Essay Analysis Of ' Tulips ' And ' A Birthday Present ' By Sylvia Plath

Essay Analysis Of ' Tulips ' And ' A Birthday Present ' By Sylvia Plath

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Within “Tulips” and “A Birthday Present”, Sylvia Plath explores the critical decision of choosing between life and death. Through her inclusion of rhetorical devices, the personification of common-day objects symbolize the return to existence and biblical allusions mock the salvation others receive through religious means. Written in the last few months of her life, the two poems showcase the battle between consciousness and death and while it may seem easier to lose oneself in the bland darkness, the two extremities are frighteningly close.
Primarily, in Plath’s poems, personification brings inanimate objects to life in order to create a distinction between the speaker’s past lifestyle and the present one she is struggling to escape from through death. While one of the poems focuses on an unnamed birthday present and the other centers on a bouquet of flowers, both objects are vivid representations of the poem’s symbolic meaning. The inclusion of both objects as each poem’s respective titles also draw out each article’s message as it is the first word the reader looks at. In “A Birthday Present”, the present itself is shrouded in mystery, but its sinister characterizations lure Plath in with its “black eye-pits and a scar” (line 6). While the poem continues, the relationship between the present and its symbolism for death becomes increasingly apparent especially in the last 7 stanzas where it is unclear whether Plath is describing the present or death itself. In the lines, “It stands at my window, big as the sky. It breathes from my sheets, the cold dead center…”, the present, death, attempts to grab Plath away and to lift the “veil” mentioned multiple times throughout the poem which is the thin layer separating her from the und...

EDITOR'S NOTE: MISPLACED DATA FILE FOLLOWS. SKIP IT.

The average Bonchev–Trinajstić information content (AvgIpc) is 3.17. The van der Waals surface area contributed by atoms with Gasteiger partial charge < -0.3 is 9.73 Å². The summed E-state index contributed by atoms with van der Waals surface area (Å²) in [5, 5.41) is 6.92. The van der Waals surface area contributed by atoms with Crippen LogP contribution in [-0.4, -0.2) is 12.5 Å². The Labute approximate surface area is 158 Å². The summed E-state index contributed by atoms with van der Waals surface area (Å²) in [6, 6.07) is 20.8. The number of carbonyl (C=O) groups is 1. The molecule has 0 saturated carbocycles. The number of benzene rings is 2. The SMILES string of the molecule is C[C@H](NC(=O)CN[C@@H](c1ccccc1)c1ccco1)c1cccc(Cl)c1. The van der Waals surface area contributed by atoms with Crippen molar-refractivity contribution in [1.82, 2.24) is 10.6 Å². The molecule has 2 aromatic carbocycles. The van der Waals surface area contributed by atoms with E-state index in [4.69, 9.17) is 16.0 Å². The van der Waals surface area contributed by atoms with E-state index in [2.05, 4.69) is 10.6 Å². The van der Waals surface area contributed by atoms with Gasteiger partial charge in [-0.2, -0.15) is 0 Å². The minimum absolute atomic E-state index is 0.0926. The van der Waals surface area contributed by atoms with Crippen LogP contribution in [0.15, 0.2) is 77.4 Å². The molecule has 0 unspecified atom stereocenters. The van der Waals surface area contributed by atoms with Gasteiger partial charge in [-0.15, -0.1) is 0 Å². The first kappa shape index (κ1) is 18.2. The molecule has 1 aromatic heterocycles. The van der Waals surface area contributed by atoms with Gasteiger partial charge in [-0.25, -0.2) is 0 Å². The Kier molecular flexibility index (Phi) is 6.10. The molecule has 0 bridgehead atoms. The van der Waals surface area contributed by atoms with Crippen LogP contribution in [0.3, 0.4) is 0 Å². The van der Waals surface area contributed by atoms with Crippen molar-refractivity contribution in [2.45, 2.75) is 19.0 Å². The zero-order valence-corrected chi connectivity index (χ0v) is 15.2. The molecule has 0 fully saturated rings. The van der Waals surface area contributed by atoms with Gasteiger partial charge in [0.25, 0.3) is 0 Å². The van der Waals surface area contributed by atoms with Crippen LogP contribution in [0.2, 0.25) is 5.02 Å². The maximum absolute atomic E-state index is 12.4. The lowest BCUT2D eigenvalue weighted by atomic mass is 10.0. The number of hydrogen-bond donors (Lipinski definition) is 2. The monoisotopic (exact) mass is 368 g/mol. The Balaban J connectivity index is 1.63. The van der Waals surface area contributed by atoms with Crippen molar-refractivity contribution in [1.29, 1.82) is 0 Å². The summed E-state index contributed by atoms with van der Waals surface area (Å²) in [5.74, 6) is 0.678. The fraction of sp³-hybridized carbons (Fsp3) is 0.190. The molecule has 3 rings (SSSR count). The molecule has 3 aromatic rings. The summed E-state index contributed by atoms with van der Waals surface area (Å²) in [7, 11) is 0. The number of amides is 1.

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...ults. Through the biblical allusions in both poems, Plath judges the worth of religion in respect to real salvation in the face of death, and how only individuals can make the choice to save themselves in the long run. Towards suicide, it is a personal decision and only by individual judgement can people determine what is right for themselves.
In conclusion, Plath’s incorporation of personification and biblical allusions convey her antagonistic contemplation about life and death in her poems that were written a few months before her suicide. Her reflections about both are a strong message to readers to reflect upon what they value, whether it is peace on earth or through death. While she chooses the later, her poems allow audiences 80 years after her suicide insight into the ominous portions of a human mind and an understanding that there is a price for everything.

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